Elder Bullock standing by Baobab tree.
Rugs made from bank of baobab tree.
Elder Bullock standing by Baobab tree.
Rugs made from bank of baobab tree.
We need to head home so I will send this and then send Kim some pictures for the blog tomorrow and she can post it all then.
O yeah - we went to World Vision and found out where a little girl is that my friend, Florence Davidson, sends money for. She is down by Bulawayo. We are going down there next month and we are trying to arrange to see the girl, hopefully. I think that would be fun to see where she lives and to see how donations help these children. We are going to Bulawayo on Aug. 22nd to help with a service project the stake is doing at a hospital and we will take down some 'new-born kits' for them to give out.
Must run. Love to all, Jim and Nancy
I forgot about this yesterday -
On our way back to Harare on Sat. we stopped on the roadside to buy some wood for our fireplace. Wood is cheaper out in the rural areas. Anyway, we stopped and honked our horn and a lady came running from her hut - with her little boy. They looked rather needy so I pulled out a few clothes and shoes we had left over from the orphanage and gave them some. An older boy came out too (about 8 or 9) and we found a pair of shoes that fit him - also a pair of heavy duty sandals that fit the mother and left a pair for the husband (hopefully they will fit). I didn't have a pair for the little guy but gave her a pair that are too big and she can save them or trade them or whatever. They were pretty excited. She fell on her knees to say thank-you and we told her she didn't need to do that. We also gave her the sweet potatoes that the nuns had given us and a hygiene kit. I think they really needed it all.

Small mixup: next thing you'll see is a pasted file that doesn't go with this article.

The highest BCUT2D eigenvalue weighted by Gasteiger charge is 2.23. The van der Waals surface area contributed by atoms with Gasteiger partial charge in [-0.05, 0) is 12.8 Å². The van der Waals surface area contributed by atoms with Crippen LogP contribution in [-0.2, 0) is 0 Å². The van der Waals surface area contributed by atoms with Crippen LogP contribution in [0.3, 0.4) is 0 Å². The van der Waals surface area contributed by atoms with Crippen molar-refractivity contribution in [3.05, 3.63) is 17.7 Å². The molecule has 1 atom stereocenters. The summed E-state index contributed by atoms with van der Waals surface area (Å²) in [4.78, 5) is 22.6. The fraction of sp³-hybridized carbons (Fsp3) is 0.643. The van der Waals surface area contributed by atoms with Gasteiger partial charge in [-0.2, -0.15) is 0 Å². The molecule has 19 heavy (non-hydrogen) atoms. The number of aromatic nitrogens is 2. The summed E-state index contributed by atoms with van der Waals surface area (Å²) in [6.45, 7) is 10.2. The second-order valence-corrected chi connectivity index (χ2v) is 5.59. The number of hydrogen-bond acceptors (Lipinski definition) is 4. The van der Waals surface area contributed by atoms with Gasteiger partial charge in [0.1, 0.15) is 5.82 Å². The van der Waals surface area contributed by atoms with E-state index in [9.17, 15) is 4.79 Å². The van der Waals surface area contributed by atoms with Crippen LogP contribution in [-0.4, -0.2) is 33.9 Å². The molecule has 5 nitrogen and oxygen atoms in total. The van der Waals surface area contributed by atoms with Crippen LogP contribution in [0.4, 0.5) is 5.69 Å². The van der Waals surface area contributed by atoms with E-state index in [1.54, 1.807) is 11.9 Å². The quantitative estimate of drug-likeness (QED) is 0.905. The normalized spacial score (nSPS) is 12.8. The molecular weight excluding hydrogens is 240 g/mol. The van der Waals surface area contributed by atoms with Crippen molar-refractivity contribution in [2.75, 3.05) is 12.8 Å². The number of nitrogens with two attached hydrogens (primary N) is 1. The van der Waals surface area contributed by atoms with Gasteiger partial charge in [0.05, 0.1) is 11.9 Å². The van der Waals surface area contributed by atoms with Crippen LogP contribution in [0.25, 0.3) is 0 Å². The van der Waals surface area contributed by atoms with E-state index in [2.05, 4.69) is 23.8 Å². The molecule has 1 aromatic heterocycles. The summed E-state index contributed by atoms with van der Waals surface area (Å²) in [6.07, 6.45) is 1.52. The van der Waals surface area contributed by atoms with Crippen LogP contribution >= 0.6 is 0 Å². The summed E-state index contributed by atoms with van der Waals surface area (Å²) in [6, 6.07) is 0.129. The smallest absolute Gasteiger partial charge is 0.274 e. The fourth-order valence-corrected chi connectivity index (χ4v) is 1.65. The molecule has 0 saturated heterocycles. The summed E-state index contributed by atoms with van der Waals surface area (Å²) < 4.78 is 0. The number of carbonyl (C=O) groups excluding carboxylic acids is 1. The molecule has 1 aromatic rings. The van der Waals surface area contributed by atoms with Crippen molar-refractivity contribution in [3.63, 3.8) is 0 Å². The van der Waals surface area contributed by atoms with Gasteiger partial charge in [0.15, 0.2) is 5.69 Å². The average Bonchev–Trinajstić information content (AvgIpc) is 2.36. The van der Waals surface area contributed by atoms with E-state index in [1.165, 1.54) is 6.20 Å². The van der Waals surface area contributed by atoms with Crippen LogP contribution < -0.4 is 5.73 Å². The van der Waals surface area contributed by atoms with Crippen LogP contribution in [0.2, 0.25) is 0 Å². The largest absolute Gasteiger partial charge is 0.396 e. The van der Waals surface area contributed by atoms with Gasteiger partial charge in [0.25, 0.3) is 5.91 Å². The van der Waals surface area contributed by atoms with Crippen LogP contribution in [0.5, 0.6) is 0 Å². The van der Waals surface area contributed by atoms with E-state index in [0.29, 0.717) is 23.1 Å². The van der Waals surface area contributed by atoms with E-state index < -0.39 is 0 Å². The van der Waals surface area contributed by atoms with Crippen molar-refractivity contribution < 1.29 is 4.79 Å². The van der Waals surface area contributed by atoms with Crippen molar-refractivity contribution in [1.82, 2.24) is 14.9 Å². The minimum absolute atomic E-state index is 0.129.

We stopped to buy firewood and gave them some clothes, shoes and hygiene kit. She fell on her knees to say thank you
We bought the wood from her too so that should have made her day. When we were in Mutare we bought a big, good axe from Pres. Chadambuka's hardware store and we will need it. We did enjoy a nice fire last night - as we had no power. What's new? We seem to lose power a lot these days and seldom have water. O well - it will just make us appreciate it a lot more when we get home to Canada.
Pres. Chadambuka wanted to stop and buy tomatoes for his wife - they all hope he will buy theirs.
Love, E/S Bullock